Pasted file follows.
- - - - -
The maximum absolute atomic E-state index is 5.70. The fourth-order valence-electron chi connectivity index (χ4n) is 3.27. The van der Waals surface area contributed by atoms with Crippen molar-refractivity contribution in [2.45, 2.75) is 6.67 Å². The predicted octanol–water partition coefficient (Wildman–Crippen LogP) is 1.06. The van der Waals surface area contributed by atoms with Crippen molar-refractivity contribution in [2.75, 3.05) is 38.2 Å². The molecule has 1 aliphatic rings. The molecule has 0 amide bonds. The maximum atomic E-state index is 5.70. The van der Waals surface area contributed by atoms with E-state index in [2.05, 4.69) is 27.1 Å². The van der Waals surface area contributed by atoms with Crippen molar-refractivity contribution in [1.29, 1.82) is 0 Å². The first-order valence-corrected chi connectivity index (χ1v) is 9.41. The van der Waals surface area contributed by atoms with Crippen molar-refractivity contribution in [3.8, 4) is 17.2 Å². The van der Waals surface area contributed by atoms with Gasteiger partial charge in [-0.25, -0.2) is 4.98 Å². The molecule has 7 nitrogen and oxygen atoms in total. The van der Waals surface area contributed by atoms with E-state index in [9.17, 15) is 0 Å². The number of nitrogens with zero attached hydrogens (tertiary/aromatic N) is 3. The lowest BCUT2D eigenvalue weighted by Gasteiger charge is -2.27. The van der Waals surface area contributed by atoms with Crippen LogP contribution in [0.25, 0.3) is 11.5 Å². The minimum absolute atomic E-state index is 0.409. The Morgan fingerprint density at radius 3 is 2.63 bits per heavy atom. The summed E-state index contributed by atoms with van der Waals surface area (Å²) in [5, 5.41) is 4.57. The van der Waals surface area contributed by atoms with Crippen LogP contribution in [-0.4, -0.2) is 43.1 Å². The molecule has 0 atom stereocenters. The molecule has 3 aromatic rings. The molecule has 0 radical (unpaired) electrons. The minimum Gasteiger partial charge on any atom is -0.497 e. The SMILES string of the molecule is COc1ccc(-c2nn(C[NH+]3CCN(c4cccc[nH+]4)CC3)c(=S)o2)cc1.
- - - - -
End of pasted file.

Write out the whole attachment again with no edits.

The maximum absolute atomic E-state index is 5.70. The fourth-order valence-electron chi connectivity index (χ4n) is 3.27. The van der Waals surface area contributed by atoms with Crippen molar-refractivity contribution in [2.45, 2.75) is 6.67 Å². The predicted octanol–water partition coefficient (Wildman–Crippen LogP) is 1.06. The van der Waals surface area contributed by atoms with Crippen molar-refractivity contribution in [2.75, 3.05) is 38.2 Å². The molecule has 1 aliphatic rings. The molecule has 0 amide bonds. The maximum atomic E-state index is 5.70. The van der Waals surface area contributed by atoms with E-state index in [2.05, 4.69) is 27.1 Å². The van der Waals surface area contributed by atoms with Crippen molar-refractivity contribution in [1.29, 1.82) is 0 Å². The first-order valence-corrected chi connectivity index (χ1v) is 9.41. The van der Waals surface area contributed by atoms with Crippen molar-refractivity contribution in [3.8, 4) is 17.2 Å². The van der Waals surface area contributed by atoms with Gasteiger partial charge in [-0.25, -0.2) is 4.98 Å². The molecule has 7 nitrogen and oxygen atoms in total. The van der Waals surface area contributed by atoms with E-state index in [9.17, 15) is 0 Å². The number of nitrogens with zero attached hydrogens (tertiary/aromatic N) is 3. The lowest BCUT2D eigenvalue weighted by Gasteiger charge is -2.27. The van der Waals surface area contributed by atoms with Crippen LogP contribution in [0.25, 0.3) is 11.5 Å². The minimum absolute atomic E-state index is 0.409. The Morgan fingerprint density at radius 3 is 2.63 bits per heavy atom. The summed E-state index contributed by atoms with van der Waals surface area (Å²) in [5, 5.41) is 4.57. The van der Waals surface area contributed by atoms with Crippen LogP contribution in [-0.4, -0.2) is 43.1 Å². The molecule has 0 atom stereocenters. The molecule has 3 aromatic rings. The molecule has 0 radical (unpaired) electrons. The minimum Gasteiger partial charge on any atom is -0.497 e. The SMILES string of the molecule is COc1ccc(-c2nn(C[NH+]3CCN(c4cccc[nH+]4)CC3)c(=S)o2)cc1.